African grasslands such as the Mara-Serengeti have been supported and enriched by mobile herders for thousands of years, reports a paper published online this week in Nature. This finding challenges the traditional view of the Mara-Serengeti as a pristine, wild savannah.
Grasslands play a vital role in supporting large wild mammal populations, along with herders and their livestock - although roaming herds have previously been implicated in landscape degradation. Recent studies have shown that livestock waste deposits in overnight pens can actually enrich the landscape by creating fertile hotspots that promote plant growth and grassland diversity. However, little is currently known about how long this effect persists.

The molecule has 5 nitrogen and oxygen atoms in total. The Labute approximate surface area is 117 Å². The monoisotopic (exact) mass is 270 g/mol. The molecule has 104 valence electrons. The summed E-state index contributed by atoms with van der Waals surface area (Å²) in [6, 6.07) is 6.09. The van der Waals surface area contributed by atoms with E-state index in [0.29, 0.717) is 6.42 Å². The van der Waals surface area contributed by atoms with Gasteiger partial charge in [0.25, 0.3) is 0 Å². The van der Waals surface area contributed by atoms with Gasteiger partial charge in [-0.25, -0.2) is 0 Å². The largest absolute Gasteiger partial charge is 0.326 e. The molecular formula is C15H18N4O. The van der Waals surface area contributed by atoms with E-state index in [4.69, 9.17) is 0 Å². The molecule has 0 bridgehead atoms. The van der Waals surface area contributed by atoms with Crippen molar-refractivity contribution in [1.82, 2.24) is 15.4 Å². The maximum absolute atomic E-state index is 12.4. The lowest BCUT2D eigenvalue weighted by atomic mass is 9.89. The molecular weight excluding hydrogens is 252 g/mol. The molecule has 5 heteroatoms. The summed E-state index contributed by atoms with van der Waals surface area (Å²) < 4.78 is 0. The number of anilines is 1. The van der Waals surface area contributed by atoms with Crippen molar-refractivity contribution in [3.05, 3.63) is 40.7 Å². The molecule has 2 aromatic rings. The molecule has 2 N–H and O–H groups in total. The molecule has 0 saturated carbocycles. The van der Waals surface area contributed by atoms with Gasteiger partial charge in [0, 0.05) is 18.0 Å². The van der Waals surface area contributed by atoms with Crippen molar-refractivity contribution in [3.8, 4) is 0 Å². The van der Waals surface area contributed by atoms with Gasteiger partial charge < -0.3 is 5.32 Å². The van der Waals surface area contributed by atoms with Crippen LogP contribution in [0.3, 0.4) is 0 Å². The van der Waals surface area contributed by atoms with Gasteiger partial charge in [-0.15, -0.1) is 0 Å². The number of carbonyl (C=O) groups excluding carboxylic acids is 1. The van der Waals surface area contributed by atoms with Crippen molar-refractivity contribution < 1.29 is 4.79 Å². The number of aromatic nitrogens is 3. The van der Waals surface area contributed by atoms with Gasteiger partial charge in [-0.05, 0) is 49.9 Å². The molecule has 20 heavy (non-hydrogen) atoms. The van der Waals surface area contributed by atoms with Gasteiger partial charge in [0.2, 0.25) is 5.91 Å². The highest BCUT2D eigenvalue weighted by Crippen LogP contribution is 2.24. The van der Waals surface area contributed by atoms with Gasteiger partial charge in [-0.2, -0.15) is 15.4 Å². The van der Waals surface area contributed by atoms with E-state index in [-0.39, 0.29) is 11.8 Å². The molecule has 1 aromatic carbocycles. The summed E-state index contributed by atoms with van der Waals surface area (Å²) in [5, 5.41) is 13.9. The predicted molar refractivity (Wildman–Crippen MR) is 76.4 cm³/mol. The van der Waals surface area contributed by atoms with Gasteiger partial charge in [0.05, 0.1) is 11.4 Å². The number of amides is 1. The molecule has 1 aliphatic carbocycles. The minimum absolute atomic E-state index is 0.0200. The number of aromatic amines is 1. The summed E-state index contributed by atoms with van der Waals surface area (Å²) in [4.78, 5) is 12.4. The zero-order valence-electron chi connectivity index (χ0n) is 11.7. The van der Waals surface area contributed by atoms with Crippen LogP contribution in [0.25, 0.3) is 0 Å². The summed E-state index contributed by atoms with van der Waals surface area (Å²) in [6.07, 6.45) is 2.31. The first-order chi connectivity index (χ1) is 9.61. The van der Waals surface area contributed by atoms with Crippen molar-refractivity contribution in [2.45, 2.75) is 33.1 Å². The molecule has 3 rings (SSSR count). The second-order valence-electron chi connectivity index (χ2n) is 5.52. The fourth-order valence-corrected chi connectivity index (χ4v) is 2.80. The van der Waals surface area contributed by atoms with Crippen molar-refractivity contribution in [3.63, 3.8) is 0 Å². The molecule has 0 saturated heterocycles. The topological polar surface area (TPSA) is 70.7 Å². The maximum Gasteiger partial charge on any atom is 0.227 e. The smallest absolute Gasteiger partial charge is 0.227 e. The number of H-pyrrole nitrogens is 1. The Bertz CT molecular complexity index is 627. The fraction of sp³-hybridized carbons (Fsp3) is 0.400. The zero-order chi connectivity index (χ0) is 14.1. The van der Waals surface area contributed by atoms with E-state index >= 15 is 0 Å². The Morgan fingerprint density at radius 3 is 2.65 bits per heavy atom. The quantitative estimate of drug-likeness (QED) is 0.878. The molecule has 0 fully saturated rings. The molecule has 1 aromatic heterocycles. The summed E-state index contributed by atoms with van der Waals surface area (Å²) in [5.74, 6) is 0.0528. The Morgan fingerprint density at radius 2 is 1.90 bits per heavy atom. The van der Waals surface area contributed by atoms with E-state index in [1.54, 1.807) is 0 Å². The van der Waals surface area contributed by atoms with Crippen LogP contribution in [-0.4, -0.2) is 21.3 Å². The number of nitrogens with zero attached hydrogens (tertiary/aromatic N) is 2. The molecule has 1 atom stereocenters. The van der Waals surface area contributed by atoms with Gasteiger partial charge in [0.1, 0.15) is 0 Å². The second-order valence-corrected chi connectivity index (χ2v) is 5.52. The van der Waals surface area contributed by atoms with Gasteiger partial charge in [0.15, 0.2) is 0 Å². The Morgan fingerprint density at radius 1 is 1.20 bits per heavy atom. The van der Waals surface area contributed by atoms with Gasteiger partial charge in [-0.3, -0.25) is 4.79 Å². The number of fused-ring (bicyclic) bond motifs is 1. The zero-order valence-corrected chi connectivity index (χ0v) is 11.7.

Fiona Marshall and colleagues conducted chemical, isotope and sediment analyses of five Neolithic Pastoral sites in the Narok County of southwest Kenya that date back to between 3,700-1,550 years ago. They find that degraded dung deposits unearthed at these sites have high levels of nutrients (such as calcium, magnesium and phosphorus) and heavy nitrogen isotopes in comparison to nearby soils, and that this enrichment has persisted for up to 3,000 years. This suggests that, far from being a ‘pristine’, untouched landscape, African savannahs such as the Mara-Serengeti have been influenced by herders for millennia.
These findings add a historic perspective to ecological research into the significance of human-engineered nutrient hotspots, and further challenge the notion that the spread of pastoralism is inherently tied to environmental degradation.